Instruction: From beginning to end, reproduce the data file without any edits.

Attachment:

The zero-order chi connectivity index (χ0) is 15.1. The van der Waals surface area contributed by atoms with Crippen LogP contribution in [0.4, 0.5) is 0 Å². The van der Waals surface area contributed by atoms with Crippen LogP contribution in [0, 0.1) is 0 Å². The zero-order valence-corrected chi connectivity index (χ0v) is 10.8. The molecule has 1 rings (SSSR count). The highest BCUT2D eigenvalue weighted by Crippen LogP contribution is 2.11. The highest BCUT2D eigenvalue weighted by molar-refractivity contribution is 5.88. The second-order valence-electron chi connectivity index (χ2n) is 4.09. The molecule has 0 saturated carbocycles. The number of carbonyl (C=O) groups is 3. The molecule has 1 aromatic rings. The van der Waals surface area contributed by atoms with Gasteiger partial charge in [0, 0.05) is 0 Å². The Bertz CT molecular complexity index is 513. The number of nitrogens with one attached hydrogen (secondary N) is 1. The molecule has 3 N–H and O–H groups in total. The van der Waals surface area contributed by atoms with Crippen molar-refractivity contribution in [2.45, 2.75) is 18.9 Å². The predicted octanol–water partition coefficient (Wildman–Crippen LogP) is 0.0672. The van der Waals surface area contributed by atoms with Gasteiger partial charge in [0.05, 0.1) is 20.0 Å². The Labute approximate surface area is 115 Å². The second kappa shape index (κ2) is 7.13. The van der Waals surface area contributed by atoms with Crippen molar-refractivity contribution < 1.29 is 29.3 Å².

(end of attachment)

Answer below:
The zero-order chi connectivity index (χ0) is 15.1. The van der Waals surface area contributed by atoms with Crippen LogP contribution in [0.4, 0.5) is 0 Å². The van der Waals surface area contributed by atoms with Crippen LogP contribution in [0, 0.1) is 0 Å². The zero-order valence-corrected chi connectivity index (χ0v) is 10.8. The molecule has 1 rings (SSSR count). The highest BCUT2D eigenvalue weighted by Crippen LogP contribution is 2.11. The highest BCUT2D eigenvalue weighted by molar-refractivity contribution is 5.88. The second-order valence-electron chi connectivity index (χ2n) is 4.09. The molecule has 0 saturated carbocycles. The number of carbonyl (C=O) groups is 3. The molecule has 1 aromatic rings. The van der Waals surface area contributed by atoms with Gasteiger partial charge in [0, 0.05) is 0 Å². The Bertz CT molecular complexity index is 513. The number of nitrogens with one attached hydrogen (secondary N) is 1. The molecule has 3 N–H and O–H groups in total. The van der Waals surface area contributed by atoms with Crippen molar-refractivity contribution in [2.45, 2.75) is 18.9 Å². The predicted octanol–water partition coefficient (Wildman–Crippen LogP) is 0.0672. The van der Waals surface area contributed by atoms with Gasteiger partial charge in [0.05, 0.1) is 20.0 Å². The Labute approximate surface area is 115 Å². The second kappa shape index (κ2) is 7.13. The van der Waals surface area contributed by atoms with Crippen molar-refractivity contribution < 1.29 is 29.3 Å².